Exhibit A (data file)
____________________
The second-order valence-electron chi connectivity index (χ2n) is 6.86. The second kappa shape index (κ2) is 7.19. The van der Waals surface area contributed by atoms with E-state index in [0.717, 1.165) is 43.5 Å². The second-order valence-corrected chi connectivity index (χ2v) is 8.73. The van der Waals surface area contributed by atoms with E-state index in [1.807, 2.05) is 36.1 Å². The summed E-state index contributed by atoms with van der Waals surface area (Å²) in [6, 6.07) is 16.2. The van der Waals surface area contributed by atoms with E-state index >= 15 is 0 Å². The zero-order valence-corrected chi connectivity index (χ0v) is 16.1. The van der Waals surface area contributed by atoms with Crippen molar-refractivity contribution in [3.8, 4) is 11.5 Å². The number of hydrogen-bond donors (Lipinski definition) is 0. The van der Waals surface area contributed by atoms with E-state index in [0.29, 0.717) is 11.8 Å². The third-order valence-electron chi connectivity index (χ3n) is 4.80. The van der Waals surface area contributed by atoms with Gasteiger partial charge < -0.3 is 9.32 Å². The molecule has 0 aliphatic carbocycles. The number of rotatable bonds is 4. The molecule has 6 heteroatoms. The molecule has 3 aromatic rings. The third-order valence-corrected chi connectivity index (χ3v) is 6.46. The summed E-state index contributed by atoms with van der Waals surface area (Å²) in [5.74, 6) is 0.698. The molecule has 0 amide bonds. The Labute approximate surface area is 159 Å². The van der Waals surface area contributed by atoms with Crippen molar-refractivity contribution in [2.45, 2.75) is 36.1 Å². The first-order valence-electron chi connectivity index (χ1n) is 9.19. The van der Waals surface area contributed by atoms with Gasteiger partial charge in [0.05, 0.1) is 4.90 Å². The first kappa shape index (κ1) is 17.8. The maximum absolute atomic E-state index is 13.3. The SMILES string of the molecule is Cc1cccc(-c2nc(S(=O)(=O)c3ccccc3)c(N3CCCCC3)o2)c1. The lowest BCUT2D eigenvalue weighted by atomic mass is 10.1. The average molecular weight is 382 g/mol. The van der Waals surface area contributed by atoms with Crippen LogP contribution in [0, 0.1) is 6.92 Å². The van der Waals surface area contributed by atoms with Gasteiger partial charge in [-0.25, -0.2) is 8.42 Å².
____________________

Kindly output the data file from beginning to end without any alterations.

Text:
The second-order valence-electron chi connectivity index (χ2n) is 6.86. The second kappa shape index (κ2) is 7.19. The van der Waals surface area contributed by atoms with E-state index in [0.717, 1.165) is 43.5 Å². The second-order valence-corrected chi connectivity index (χ2v) is 8.73. The van der Waals surface area contributed by atoms with E-state index in [1.807, 2.05) is 36.1 Å². The summed E-state index contributed by atoms with van der Waals surface area (Å²) in [6, 6.07) is 16.2. The van der Waals surface area contributed by atoms with E-state index >= 15 is 0 Å². The zero-order valence-corrected chi connectivity index (χ0v) is 16.1. The van der Waals surface area contributed by atoms with Crippen molar-refractivity contribution in [3.8, 4) is 11.5 Å². The number of hydrogen-bond donors (Lipinski definition) is 0. The van der Waals surface area contributed by atoms with E-state index in [0.29, 0.717) is 11.8 Å². The third-order valence-electron chi connectivity index (χ3n) is 4.80. The van der Waals surface area contributed by atoms with Gasteiger partial charge < -0.3 is 9.32 Å². The molecule has 0 aliphatic carbocycles. The number of rotatable bonds is 4. The molecule has 6 heteroatoms. The molecule has 3 aromatic rings. The third-order valence-corrected chi connectivity index (χ3v) is 6.46. The summed E-state index contributed by atoms with van der Waals surface area (Å²) in [5.74, 6) is 0.698. The molecule has 0 amide bonds. The Labute approximate surface area is 159 Å². The van der Waals surface area contributed by atoms with Crippen molar-refractivity contribution in [2.45, 2.75) is 36.1 Å². The first-order valence-electron chi connectivity index (χ1n) is 9.19. The van der Waals surface area contributed by atoms with Gasteiger partial charge in [0.05, 0.1) is 4.90 Å². The first kappa shape index (κ1) is 17.8. The maximum absolute atomic E-state index is 13.3. The SMILES string of the molecule is Cc1cccc(-c2nc(S(=O)(=O)c3ccccc3)c(N3CCCCC3)o2)c1. The lowest BCUT2D eigenvalue weighted by atomic mass is 10.1. The average molecular weight is 382 g/mol. The van der Waals surface area contributed by atoms with Crippen LogP contribution in [0, 0.1) is 6.92 Å². The van der Waals surface area contributed by atoms with Gasteiger partial charge in [-0.25, -0.2) is 8.42 Å².